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Superfund Coalition v. NYSDEC Opinion

Superfund Coalition v. NYSDEC Opinion

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Opinion by New York Court of Appeals finding the state has authority to require cleanup of environmental contamination to pre-disposal conditions.
Opinion by New York Court of Appeals finding the state has authority to require cleanup of environmental contamination to pre-disposal conditions.

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Published by: Law Office of Michael D. Smith, P.C. on Dec 21, 2011
Copyright:Attribution Non-commercial


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=================================================================This opinion is uncorrected and subject to revision beforepublication in the New York Reports.-----------------------------------------------------------------No. 189In the Matter of New York StateSuperfund Coalition, Inc.,Appellant,v.New York State Department ofEnvironmental Conservation,et al.,Respondents.Thomas F. Walsh, for appellant.Andrew B. Ayers, for respondents.JONES, J.:Petitioner New York State Superfund Coalition, Inc.(Superfund Coalition) commenced this combined CPLR article 78proceeding and declaratory judgment action to challenge certainregulations promulgated by the New York State Department ofEnvironmental Conservation (DEC or the Department) with respect- 1 -
- 2 -No. 189to remedial programs implemented to clean "inactive hazardouswaste disposal sites."
The Superfund Coalition asserts that theregulations are
and impermissibly allow DEC to orderexpansive remedial programs that contravene the limitedlegislative goal of article 27, title 13 of the EnvironmentalConservation Law to identify and remove only "significantthreats." We hold that DEC did not exceed its authority or actcontrary to law in enacting the subject regulations.
In 1979, the Legislature enacted article 27, title 13of the Environmental Conservation Law to address the public issueof inactive hazardous waste disposal sites. At the time of theenactment, DEC had identified approximately 530 sites throughoutthe state that posed a threat to public health and theenvironment given their "proximity to densely populated areas or. . . water courses or aquifers" (Budget Report on Bills, BillJacket, L 1979, c 282). At the time, inactive hazardous wastedisposal sites were largely unregulated, as opposed to active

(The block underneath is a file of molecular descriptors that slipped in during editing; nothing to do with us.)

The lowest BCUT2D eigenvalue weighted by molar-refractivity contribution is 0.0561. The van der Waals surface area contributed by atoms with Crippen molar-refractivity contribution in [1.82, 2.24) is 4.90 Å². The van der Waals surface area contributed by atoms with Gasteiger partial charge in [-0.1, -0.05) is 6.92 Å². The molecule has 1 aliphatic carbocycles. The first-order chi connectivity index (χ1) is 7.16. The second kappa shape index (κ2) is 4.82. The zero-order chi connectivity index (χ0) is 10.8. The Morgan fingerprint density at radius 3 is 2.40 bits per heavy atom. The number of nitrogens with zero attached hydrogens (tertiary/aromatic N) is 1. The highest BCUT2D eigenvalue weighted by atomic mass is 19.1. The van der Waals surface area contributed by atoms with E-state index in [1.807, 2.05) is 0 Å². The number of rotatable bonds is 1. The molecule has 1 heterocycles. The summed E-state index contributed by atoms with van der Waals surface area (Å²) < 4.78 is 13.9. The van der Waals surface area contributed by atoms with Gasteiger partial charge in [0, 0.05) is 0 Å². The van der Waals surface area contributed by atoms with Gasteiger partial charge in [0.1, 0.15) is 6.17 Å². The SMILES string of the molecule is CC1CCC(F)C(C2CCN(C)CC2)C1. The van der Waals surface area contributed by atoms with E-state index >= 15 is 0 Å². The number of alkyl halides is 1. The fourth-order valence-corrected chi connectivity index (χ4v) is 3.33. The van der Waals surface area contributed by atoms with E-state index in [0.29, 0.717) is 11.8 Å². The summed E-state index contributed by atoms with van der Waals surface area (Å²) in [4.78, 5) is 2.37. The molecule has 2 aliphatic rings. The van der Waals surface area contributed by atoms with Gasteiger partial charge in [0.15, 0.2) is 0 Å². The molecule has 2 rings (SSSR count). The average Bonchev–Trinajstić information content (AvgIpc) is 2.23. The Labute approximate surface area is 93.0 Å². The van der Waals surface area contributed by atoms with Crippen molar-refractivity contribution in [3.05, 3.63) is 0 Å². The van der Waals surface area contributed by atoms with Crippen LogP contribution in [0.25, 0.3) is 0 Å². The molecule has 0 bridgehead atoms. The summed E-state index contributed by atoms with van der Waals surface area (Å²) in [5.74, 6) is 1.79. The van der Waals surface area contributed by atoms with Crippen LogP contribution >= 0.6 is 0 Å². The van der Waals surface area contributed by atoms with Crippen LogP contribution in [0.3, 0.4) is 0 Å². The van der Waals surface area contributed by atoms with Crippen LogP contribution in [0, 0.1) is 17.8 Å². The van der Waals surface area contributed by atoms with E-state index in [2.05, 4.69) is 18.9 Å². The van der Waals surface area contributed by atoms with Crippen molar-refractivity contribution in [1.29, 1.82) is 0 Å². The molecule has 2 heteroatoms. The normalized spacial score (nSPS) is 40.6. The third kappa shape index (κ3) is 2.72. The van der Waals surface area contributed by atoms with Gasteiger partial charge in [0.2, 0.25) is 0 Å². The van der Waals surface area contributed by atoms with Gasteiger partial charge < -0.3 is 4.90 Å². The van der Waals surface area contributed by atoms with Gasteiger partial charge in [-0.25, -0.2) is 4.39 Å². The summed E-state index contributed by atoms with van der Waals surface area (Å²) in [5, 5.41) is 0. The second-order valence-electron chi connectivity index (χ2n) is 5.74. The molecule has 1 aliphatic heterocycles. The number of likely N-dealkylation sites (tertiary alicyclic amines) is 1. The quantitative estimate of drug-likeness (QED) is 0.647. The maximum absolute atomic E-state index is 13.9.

"Inactive hazardous waste disposal site means any area orstructure used for the long term storage or final placement ofhazardous waste including, but not limited to, dumps, landfills,lagoons and artificial treatment ponds, as to which area orstructure no permit of authorization issued by the department ora federal agency for the disposal of hazardous waste was ineffect after the effective date of this title and any inactivearea or structure on the National Priorities List establishedunder the authority of 42 U.S.C.A. Section 9605" (ECL § 27-1301[2]).- 2 -
- 3 -No. 189waste disposal sites which were monitored under state and federalsystems of regulation (see id.). As inactive sites wereessentially unmonitored, there was no standard practice ofensuring adequate disposal or containment of hazards to minimizeenvironmental impacts (see id.). The 1979 enactment was proposedto place the burden of remedying these sites on those responsiblefor the presence of waste material, or in the alternative, taskDEC with implementing a remedial program in the event theresponsible party was unknown, unable or unwilling to amelioratethe situation.The Superfund Coalition is a not-for-profit corporationwhose members consist of commercial entities that own land withinthe State of New York listed on a registry of sites subject toDepartment regulation. Previously, in Matter of New York StateSuperfund Coalition v New York State Dept. of Envtl. Conservation(75 NY2d 88 [1989]), the Superfund Coalition asked this Court toaddress DEC regulations regarding the identification of "inactivehazardous waste disposal sites" requiring remedial action (seeECL § 27-1303; 27-1313 [3]). In that case, this Court annulledthe regulation, concluding that DEC had acted beyond itsauthority by enacting overreaching regulations that conflictedwith the statutory scheme of the Legislature. While theLegislature had envisioned the utilization of a "significantthreat" standard in the identification of inactive hazardouswaste disposal sites -- which contemplated the existence of an- 3 -

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